When he arrived in front of the courthouse in Sarajevo, the mayor greeted him with a speech. The Archduke abruptly confronted the mayor. ‘’Lord Mayor, what good are your speeches? What use are your welcomes and banners when we come for a friendly visit driving through town and someone throws a bomb at us? This is outrageous.’’

Princeps plans had gone badly awry. The conspirators were so sure that there would be a high alert that they were sure to have abandoned the plan altogether. One wonders what he must have thought at this moment, and seeing his plans scuttled in such a manner. He stopped along Franz Joseph street to eat. He had come way too far to fail.

And it was here that the young his luck changed. The young Bosnian could scarcely believe his own eyes. Ferdinand had left the town hall – this time leaving too fast to have a repeat of earlier in the day. Given the change in plans and now fearing for the Archduke’s safety, the plan was to leave very quickly and head back to the train station.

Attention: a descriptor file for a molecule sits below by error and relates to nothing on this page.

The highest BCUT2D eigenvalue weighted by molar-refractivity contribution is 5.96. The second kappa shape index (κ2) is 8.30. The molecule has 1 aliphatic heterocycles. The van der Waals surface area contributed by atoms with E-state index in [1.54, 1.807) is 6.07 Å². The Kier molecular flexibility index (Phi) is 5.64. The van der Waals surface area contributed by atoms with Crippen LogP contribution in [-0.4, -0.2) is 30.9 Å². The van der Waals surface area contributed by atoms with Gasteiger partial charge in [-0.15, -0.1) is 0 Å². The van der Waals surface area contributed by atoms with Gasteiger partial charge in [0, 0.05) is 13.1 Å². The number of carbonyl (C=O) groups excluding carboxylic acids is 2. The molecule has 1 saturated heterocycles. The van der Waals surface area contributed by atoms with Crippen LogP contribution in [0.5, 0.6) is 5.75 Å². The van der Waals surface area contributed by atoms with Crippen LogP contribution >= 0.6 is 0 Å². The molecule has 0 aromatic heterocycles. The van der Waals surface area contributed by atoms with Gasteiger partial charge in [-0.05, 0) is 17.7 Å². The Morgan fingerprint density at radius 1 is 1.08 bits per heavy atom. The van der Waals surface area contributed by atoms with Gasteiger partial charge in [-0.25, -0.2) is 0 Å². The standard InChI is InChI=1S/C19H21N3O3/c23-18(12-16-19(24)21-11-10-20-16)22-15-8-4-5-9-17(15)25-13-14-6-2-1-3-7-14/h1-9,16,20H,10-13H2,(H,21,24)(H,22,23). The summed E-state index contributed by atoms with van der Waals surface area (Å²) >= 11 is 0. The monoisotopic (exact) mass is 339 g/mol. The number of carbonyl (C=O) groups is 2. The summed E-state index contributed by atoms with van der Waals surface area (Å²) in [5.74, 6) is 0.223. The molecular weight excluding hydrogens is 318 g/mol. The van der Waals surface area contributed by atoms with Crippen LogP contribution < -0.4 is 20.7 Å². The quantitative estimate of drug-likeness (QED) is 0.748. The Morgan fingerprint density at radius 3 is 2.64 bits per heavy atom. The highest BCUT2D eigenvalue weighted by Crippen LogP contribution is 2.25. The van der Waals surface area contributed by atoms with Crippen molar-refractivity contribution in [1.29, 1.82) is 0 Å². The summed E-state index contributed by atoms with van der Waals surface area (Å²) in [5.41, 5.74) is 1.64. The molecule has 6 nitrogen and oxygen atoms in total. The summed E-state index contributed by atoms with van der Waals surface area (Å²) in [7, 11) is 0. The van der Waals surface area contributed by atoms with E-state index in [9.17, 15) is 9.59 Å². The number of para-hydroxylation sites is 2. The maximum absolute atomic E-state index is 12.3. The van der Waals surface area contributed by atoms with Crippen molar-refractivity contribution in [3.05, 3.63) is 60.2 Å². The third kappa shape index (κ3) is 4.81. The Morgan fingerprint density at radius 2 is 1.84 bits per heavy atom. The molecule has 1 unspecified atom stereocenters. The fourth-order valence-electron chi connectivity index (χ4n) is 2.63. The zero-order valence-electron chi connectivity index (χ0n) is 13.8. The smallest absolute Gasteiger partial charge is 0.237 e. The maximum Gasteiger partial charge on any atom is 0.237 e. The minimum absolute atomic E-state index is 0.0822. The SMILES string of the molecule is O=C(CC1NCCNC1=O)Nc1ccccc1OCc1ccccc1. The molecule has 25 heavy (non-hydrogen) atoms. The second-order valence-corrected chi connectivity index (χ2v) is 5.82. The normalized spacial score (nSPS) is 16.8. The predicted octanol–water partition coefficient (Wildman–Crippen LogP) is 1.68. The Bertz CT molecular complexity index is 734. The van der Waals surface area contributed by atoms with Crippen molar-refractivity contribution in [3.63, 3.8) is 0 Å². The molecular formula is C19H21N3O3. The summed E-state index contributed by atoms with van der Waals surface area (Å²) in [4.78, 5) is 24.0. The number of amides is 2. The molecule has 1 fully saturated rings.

Perhaps unfamiliar with the change in route, the driver took a wrong turn, heading directly down Franz Joseph street. The wrong turn forced the driver to have to make an uncomfortable U-Turn at the end of the street – forcing a line of other cars to turn back in a slow and plodding line. As the driver turned Graf&Stift Toro, several shots rang out. A ruckus on the side of the car had occurred. People in the cars behind the Archduke scrambled for both safety and curiosity.

According to Oscar Potracicz, ‘’a stream of blood came out of the Archduke’s mouth as the Duchess asked, ‘’My heavens, what has happened?’’ and then she herself slumped inside the car. I thought she had fainted, but I heard his Imperial Highness say, ‘My Dear Soph, stay alive, stay alive, for the sake of the children…’’ Both died on the way to the hospital.

At this time, no one was aware that a group of Serbian Army Officers had secretly planned the assassination. But they made the same leap the world did, that Serbia had pulled the trigger. Almost at once, Serbs were rounded up, shot or hung in the city square. By night’s end, 200 Serbs were executed and pogroms in Bosnia and Herzegovina killed many more.